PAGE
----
A new Bureau of Reclamation report on a major mine wastewater spill in Colorado isn’t likely to halt criticism heaped on the U.S. Environmental Protection Agency for its role in the Aug. 5 blowout. But some observers say hard-rock mines’ environmental problems are widespread.

The report, released on Oct. 22, concludes that the Gold King Mine spill, which spewed 3 million gallons of tainted wastewater into the Animas River and its tributaries, could have been prevented if the on-site EPA-led team had drilled into the mine to get an accurate reading of water levels behind the adit. The bureau said, “Had this been done, the plan to open the mine would have been revised, and the blowout would not have occurred.”

The bureau also said that standards are inconsistent from one agency to another regarding the reopening of the flooded, abandoned hard-rock mines scattered throughout much of Colorado and the western U.S.

Senate Environment and Public Works Committee Chairman James Inhofe (R-Okla.) blasted the EPA and its contractors for ignoring risks that led to the blowout. He said, “The Dept. of the Interior’s report of the Gold King mine incident raises significant new questions about the events leading up the spill.”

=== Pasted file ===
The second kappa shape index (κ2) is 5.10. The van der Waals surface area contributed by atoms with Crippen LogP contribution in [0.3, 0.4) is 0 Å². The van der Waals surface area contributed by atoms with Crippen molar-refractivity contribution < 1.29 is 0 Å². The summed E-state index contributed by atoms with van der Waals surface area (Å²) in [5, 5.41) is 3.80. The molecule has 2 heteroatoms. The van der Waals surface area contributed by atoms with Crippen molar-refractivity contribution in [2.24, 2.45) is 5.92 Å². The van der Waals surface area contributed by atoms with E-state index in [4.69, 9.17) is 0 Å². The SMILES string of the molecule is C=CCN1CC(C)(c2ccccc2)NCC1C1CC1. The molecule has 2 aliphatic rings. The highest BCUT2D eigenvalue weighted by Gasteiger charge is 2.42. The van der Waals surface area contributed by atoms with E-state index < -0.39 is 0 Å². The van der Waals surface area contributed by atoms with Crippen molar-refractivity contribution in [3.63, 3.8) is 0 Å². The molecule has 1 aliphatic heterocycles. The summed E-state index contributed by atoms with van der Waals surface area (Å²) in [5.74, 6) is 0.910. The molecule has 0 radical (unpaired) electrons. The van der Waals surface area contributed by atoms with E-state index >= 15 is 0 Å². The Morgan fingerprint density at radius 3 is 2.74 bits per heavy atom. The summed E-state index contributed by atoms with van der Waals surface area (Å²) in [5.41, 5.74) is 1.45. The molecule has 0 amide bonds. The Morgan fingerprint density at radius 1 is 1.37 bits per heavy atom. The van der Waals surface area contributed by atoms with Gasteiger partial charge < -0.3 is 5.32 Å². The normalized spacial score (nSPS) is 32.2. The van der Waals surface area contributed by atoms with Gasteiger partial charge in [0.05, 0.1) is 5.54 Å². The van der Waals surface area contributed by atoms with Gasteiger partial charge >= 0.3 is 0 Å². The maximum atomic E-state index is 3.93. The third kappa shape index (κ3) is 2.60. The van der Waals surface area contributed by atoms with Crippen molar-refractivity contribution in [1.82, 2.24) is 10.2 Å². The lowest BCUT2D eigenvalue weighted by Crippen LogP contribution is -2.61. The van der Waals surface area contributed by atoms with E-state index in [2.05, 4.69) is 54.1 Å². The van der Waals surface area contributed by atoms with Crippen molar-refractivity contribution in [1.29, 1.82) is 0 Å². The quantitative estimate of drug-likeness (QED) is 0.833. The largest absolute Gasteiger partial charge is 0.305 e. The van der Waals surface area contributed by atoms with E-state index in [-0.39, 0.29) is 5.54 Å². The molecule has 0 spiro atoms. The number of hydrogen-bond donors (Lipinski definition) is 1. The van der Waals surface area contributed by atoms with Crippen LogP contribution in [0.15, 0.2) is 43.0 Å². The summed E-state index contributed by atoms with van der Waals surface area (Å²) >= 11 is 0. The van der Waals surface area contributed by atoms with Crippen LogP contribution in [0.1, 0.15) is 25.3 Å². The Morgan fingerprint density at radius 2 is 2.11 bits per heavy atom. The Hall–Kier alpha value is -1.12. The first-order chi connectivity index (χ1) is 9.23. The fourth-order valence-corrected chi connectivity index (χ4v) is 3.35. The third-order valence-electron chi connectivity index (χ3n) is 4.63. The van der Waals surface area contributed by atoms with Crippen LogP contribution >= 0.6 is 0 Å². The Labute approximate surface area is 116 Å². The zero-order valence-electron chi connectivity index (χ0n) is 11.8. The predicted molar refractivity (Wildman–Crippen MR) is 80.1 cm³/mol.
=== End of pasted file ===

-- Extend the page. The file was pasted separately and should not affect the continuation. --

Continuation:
EPA has publicly taken responsibility for the incident. But some observers say that Reclamation’s conclusions underscore the problems abandoned hard-rock mines present and that the criticism of EPA is misdirected. Jim Lyon, National Wildlife Federation vice president of conservation policy, says, “While it’s clear that EPA made some mistakes with this, what’s unfair is that EPA is actually one of the few agencies out there trying to abate these things.” Lyon says the spill’s major lesson is that the U.S. lacks a comprehensive, well-financed cleanup program for its more than 500,000 unclaimed, abandoned mines. “It’s a patchwork effort that is seriously underfunded.”

Several witnesses at an Oct. 21 House subcommittee hearing called for legislation to limit Clean Water Act liability for environmental contractors or volunteer groups acting as “Good Samaritans” to clean up mines. Some lawmakers, such as Sen. Cory Gardner (R-Colo.), have said they plan to sponsor a bill along those lines this session. But similar efforts have failed in the past.

Environmental groups say that, even if such a bill were to become law, what is really needed is more federal funding. Requiring hard-rock mining companies to pay into a cleanup fund—similar to the fee paid by the coal industry—also would help, they add.